1 day ago
  • New Zealand First demands answers from Meridian Energy
    Mark Patterson MP, Spokesperson for Primary Industries New Zealand First is appalled that Meridian seems to have been unnecessarily spilling water from its dams to drive up its profits."While New Zealanders have been coming together in some of our darkest hours, we don’t expect power gentailers to waste water and ...
    2 days ago
  • Getting New Zealand moving again: June 2020
    We wrapped up the first half of 2020 with a busy month, taking additional steps to support New Zealanders as we continue with our economic recovery. We rolled out targeted packages to support key industries like tourism and construction, helped create jobs in the environmental and agriculture sectors, and set ...
    2 days ago
  • Māori union leader appointed to Infrastructure Commission board
    Hon Shane Jones, Minister for Infrastructure Infrastructure Minister Shane Jones has welcomed the appointment of Maurice Davis and his deep infrastructure and construction experience to the board of the Infrastructure Commission. Mr Davis (Ngāti Maniapoto), is the seventh and final appointment to the board led by former Reserve Bank Governor ...
    2 days ago
  • Click-bait journalism at its worst
    Rt Hon Winston Peters, Leader of New Zealand First New Zealand’s click bait journalism is taking a turn for the worse, with yet another example of sensationalist, wilful-misrepresentation of the facts. “New Zealand First has worked constructively with its Coalition partner on hundreds of pieces of legislation and policy, and ...
    2 days ago
  • Green Party proposes transformational Poverty Action Plan
    The Green Party is today unveiling its Poverty Action Plan, which includes a Guaranteed Minimum Income to ensure people have enough to live with dignity.     ...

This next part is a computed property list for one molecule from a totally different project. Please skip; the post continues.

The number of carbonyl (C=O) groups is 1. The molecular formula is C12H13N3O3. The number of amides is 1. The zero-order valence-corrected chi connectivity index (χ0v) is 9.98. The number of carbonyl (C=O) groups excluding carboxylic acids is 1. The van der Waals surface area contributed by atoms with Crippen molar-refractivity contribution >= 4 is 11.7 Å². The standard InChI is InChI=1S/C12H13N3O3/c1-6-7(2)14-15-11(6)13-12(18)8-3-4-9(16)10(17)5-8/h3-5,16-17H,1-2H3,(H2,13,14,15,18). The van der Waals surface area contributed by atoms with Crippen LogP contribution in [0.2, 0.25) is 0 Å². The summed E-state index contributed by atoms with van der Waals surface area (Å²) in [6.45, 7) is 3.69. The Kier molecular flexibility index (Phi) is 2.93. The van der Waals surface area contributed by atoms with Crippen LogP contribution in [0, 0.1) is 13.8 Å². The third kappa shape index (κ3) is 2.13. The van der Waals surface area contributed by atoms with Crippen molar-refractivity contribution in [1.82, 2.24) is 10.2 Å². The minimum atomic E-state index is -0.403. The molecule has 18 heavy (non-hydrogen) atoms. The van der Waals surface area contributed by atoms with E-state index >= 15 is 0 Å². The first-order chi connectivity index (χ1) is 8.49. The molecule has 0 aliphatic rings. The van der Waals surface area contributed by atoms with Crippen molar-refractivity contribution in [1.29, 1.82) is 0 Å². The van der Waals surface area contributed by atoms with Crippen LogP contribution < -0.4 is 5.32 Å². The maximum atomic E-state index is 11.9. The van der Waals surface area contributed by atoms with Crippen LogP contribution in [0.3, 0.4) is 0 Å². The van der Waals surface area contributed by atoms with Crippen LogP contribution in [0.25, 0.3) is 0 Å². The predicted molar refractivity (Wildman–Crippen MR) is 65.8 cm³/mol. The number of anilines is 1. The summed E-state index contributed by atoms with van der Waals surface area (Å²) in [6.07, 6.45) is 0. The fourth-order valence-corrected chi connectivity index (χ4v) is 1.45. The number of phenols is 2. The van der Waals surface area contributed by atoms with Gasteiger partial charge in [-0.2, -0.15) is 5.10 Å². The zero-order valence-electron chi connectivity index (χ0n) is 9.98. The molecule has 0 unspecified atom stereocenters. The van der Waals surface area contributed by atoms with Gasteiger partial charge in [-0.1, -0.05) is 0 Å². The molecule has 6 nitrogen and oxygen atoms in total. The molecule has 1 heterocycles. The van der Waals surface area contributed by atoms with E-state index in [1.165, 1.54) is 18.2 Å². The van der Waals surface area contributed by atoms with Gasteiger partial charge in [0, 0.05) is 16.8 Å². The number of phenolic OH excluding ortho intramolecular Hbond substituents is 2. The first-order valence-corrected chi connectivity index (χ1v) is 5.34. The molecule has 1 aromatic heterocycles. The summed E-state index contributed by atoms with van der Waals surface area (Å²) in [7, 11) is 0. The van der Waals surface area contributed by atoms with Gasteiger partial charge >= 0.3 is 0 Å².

4 days ago
  • PGF accelerates Rotorua projects
    Rt Hon Winston Peters, Deputy Prime Minister Fletcher Tabuteau MP, Under-Secretary for Regional Economic Development The Rotorua Museum redevelopment and Whakarewarewa and Tokorangi Forest projects will be accelerated thanks to a $2.09 million Provincial Growth Fund (PGF) boost, Deputy Prime Minister Winston Peters and Under-Secretary for Regional Economic Development Fletcher ...
    5 days ago
  • Week That Was: Getting people into jobs
    This week, we rolled out the next steps of our recovery plan, with new infrastructure investment, extra support for tourism operators, and a new programme to get Kiwis into agriculture careers. The global economic consequences of COVID-19 will continue to be a challenge, but we have a detailed plan to ...
    6 days ago
  • Coalition commitment establishing Mental Health Commission delivered
    Jenny Marcroft MP, Spokesperson for Health New Zealand First welcomes the passage of the Mental Health and Wellbeing Commission Bill through its final reading in Parliament today fulfilling a coalition agreement commitment. “This is an important step in saving the lives of New Zealanders and delivers a key coalition commitment ...
    6 days ago
  • Whakatāne gets a $2.5m ‘turbo boost’
    Whakatāne has been given a $2.5 million boost to speed up previously funded projects and create more than 450 jobs in the next decade. Of those, the equivalent of 160 full-time jobs could be delivered in the next six weeks. Deputy Prime Minister Winston Peters is in town to make ...
    6 days ago
  • $2.5m PGF funding to speed up economic recovery in Whakatāne
    Rt Hon Winston Peters, Deputy Prime Minister Fletcher Tabuteau MP, Under-Secretary for Regional Economic Development The Provincial Growth Fund (PGF) is investing $2.5 million to accelerate three infrastructure projects in Whakatāne, Deputy Prime Minister Winston Peters and Under-Secretary for Regional Economic Development Fletcher Tabuteau announced today. “This package is about ...
    6 days ago
  • Shane Jones calls out those holding drought-stricken Auckland ‘to ransom’ over water
    Infrastructure Minister Shane Jones is throwing his weight behind a bid by the Auckland Council to fast-track the more than doubling of the city's water allowance from the Waikato River. And he's coming out strongly against anyone who plans on getting in the way of this campaign. "It is my ...